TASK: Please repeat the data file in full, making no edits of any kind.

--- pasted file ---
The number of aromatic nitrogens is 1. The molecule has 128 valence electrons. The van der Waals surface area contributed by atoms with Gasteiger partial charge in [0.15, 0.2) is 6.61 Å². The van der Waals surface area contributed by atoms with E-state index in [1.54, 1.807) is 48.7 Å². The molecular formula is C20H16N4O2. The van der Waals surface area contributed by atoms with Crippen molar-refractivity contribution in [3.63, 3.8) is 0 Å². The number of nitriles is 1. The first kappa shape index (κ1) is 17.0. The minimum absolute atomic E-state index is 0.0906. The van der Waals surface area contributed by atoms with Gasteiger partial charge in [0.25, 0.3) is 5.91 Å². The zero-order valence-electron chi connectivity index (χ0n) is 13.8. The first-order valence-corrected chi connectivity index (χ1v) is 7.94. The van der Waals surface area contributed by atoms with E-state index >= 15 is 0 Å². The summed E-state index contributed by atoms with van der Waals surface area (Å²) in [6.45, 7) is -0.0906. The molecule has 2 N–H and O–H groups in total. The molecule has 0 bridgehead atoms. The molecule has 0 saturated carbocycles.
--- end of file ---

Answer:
The number of aromatic nitrogens is 1. The molecule has 128 valence electrons. The van der Waals surface area contributed by atoms with Gasteiger partial charge in [0.15, 0.2) is 6.61 Å². The van der Waals surface area contributed by atoms with E-state index in [1.54, 1.807) is 48.7 Å². The molecular formula is C20H16N4O2. The van der Waals surface area contributed by atoms with Crippen molar-refractivity contribution in [3.63, 3.8) is 0 Å². The number of nitriles is 1. The first kappa shape index (κ1) is 17.0. The minimum absolute atomic E-state index is 0.0906. The van der Waals surface area contributed by atoms with Gasteiger partial charge in [0.25, 0.3) is 5.91 Å². The zero-order valence-electron chi connectivity index (χ0n) is 13.8. The first-order valence-corrected chi connectivity index (χ1v) is 7.94. The van der Waals surface area contributed by atoms with E-state index >= 15 is 0 Å². The summed E-state index contributed by atoms with van der Waals surface area (Å²) in [6.45, 7) is -0.0906. The molecule has 2 N–H and O–H groups in total. The molecule has 0 bridgehead atoms. The molecule has 0 saturated carbocycles.